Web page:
Rare Black Death Mass Grave Sheds Light on How People Handled the Outbreak

Between 1346 and 1353 the Black Death ravaged Europe, killing as many as 200 million people. Records at the time were not always kept, so it’s hard to say for sure how many people fell victim to the disease. Even many records of churches, graveyards, and doctors were either abandoned in the chaos or lost over time. However, a rare mass grave of Black Death victims has recently been uncovered in England and it is shedding a lot of light on how the disease was handled in the 14th century.

In Lincolnshire county in the East Midlands of England, a mass grave from the era containing the remains of 48 individuals has been found by archaeologists.

The area was first uncovered in 2011 as part of a program of the University of Sheffield to discover more about the Thornton Abbey site, a medieval church and grounds which contained a cloister and hospital. The gravesite area had since been used for sheep grazing for hundreds of years, but underneath the top layers of dirt researchers uncovered the mass burial site in 2015. Now, detailed analysis of the skeletons has revealed a lot about who they were and how they died.

The site contains the skeletons of men, women, and children, with the latter group making up the majority of the skeletons on the site. The mass burial suggests that the population living near the gravesite in the 1300s was unable to deal with all the bodies from the plague and had to resort to burying the dead in an uncustomary way.

The mass grave has several layers, which suggests that the bodies were buried over the course of days or weeks. This makes a lot of sense when you consider that about half of England’s population died from the bubonic plague in only a few short years. The devastating disease was lethal for most people who were unlucky enough to catch it. With bodies piling up quickly they had to be buried in the most efficient manner.

Whatever the exact reason for the mass burial and the presence of so many children in the grave, analysis of DNA from tooth samples of the skeletons has confirmed the presence of Yersinia pestis, the bacteria responsible for the Black Plague. This bacteria has only been confirmed in two other burial site from the mid-1300s.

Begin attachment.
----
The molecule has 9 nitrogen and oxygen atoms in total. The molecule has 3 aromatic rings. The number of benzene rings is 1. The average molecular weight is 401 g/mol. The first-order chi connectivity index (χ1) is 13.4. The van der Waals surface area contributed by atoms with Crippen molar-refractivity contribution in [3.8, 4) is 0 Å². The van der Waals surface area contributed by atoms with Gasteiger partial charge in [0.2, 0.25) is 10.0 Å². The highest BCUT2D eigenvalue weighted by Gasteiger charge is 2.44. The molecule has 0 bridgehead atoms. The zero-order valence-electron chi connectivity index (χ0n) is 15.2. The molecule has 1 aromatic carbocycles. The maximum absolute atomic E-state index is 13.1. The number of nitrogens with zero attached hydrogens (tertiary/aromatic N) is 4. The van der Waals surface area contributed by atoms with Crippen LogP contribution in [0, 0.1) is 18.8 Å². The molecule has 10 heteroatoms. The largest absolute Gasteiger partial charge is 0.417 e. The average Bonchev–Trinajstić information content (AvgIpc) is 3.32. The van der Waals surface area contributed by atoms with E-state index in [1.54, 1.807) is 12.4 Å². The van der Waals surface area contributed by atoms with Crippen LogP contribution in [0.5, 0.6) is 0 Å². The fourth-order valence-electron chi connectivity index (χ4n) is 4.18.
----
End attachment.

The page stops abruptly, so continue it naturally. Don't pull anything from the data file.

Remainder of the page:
According to church records the bubonic plague hit Lincolnshire in 1349, which lines up with coins and other artifacts found in the gravesite that date from the mid-1300s.

One such object is a Tau cross (above), a charm made from gold which was worn around the neck to ward off St. Anthony’s fire. This would have been considered medical care at the time.

The gravesite is the first of its kind ever discovered outside densely-packed cities, showing just how much the plague affected even communities far removed from metropolitan areas.

Normally the dead would have been buried in a churchyard, but the location of the mass grave so far from the church
indicates just how dire the situation was. Hugh Willmott, leader of the dig, has stated that if the priest or gravedigger had succumbed to the Black Death, standard protocols for burying the dead might have been completely abandoned.

You can see more of the archaeological process in the University of Sheffield video below from back in 2016, a year after the mass grave discovery.

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